Formation Fluid Microsampling While Drilling: A New PVT and Geochemical Formation Evaluation Technique
- Julia Golovko (Halliburton) | Christopher Jones (Halliburton) | Bin Dai (Halliburton) | Michael Pelletier (Halliburton) | Darren Gascooke (Halliburton) | Peter Olapade (Halliburton) | Anthony Van Zuilekom (Halliburton)
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- Society of Petroleum Engineers
- SPE Annual Technical Conference and Exhibition, 30 September - 2 October, Calgary, Alberta, Canada
- Publication Date
- Document Type
- Conference Paper
- 2019. Society of Petroleum Engineers
- geochemistry, sampling, formation testing, gas chromatogrph, contamination
- 5 in the last 30 days
- 202 since 2007
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Phase behavior characterization (PVT) and geochemical compositional analysis of petroleum samples play a crucial role in the reservoir evaluation process to help determine producible reserves and the best production strategy. Openhole samples are the most valuable types of samples for PVT and geochemical analysis. Unfortunately, traditional openhole sampling methods are costly and limited to ten to twenty samples, thereby restricting the scope of characterization in a well section. This study summarizes a new microsampling technique for logging while drilling (LWD) and a corresponding wellsite technique to provide compositional interpretation, contamination assessment, reservoir fluid compositional grading, and reservoir compartmentalization assessment. This microscale approach allows fast analysis with a field or near-field deployment of the analytical tool, providing fast turnaround time for analysis. The results inform planning for wireline sample retrieval, if necessary.
The microsampler used in the downhole tool is capable of collecting reservoir fluid in small quantities, suitable for compositional analysis. Because of its small size, the microsampler can gather multiple fluids at various reservoir depths, while PVT sampling requires larger volumes and has more constraints. However, when used in combination with conventional PVT-grade samples, the microsamples can provide significant chemical profiling. The quantity of 40 microliters (μl) provides the opportunity to collect many more samples than the conventional PVT sample size of 200 to 1,000 milliliters (ml). Additionally, 40 microliters provides more than enough of a sample for a complete chemical analysis using a liquid chromatograph or gas chromatograph coupled to either a mass spectrometer for biomarker analysis or a flame ionization detector for a complete assay. Isotope analysis is also possible.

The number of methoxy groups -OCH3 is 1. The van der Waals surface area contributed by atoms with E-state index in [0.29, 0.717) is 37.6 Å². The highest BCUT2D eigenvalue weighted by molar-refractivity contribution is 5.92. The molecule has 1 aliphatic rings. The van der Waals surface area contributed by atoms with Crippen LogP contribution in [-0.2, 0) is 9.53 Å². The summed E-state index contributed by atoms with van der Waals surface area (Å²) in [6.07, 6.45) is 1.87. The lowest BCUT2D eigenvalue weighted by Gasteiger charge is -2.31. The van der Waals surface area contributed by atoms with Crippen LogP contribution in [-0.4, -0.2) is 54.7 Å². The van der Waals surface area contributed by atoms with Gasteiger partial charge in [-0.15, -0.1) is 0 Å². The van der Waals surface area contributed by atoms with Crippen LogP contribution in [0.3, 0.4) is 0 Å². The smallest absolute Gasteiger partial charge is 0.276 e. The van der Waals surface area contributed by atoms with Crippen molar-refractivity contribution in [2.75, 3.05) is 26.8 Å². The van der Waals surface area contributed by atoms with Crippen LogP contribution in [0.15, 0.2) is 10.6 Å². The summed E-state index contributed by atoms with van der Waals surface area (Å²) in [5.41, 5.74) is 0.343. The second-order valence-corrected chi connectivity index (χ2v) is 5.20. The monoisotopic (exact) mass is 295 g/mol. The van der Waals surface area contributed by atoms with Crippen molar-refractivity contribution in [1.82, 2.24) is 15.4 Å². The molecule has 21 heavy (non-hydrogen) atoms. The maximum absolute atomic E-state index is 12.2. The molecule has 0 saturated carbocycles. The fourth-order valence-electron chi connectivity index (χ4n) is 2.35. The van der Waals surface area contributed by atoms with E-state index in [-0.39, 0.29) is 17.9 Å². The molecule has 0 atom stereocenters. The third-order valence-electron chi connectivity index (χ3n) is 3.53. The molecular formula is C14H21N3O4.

Recovery to surface of fluid samples collected at reservoir temperature and pressure allows for analysis with an automated gas chromatograph (GC) deployed in the field, providing reduced labor and rapid analysis. The unique injection chamber of the GC is designed with the injection port and valve configured to withstand pressure up to 5,000 psi, which is approximately five times higher than standard GC injection valves. This allows for injection of the microsample with a solvent carrier as a single-phase fluid so that analysis can provide composition and fluid properties, such as gas to oil ratio, without a flash. The GC has two detectors including a flame ionization detector (FID) for hydrocarbon components and thermal conductivity detector (TCD) for inorganic gas components, such as carbon dioxide, nitrogen, and hydrogen sulfide. The system can quantify hydrocarbon components from C1-C36 and perform contamination studies of oil samples with drilling fluids.
This study provides a new technique for reservoir engineers to characterize a reservoir completely, without limit to the number of acquired samples. In combination with conventional PVT samples, it is possible to extrapolate the PVT properties to all pump-out stations, and conduct a complete geochemical profile of the reservoir.
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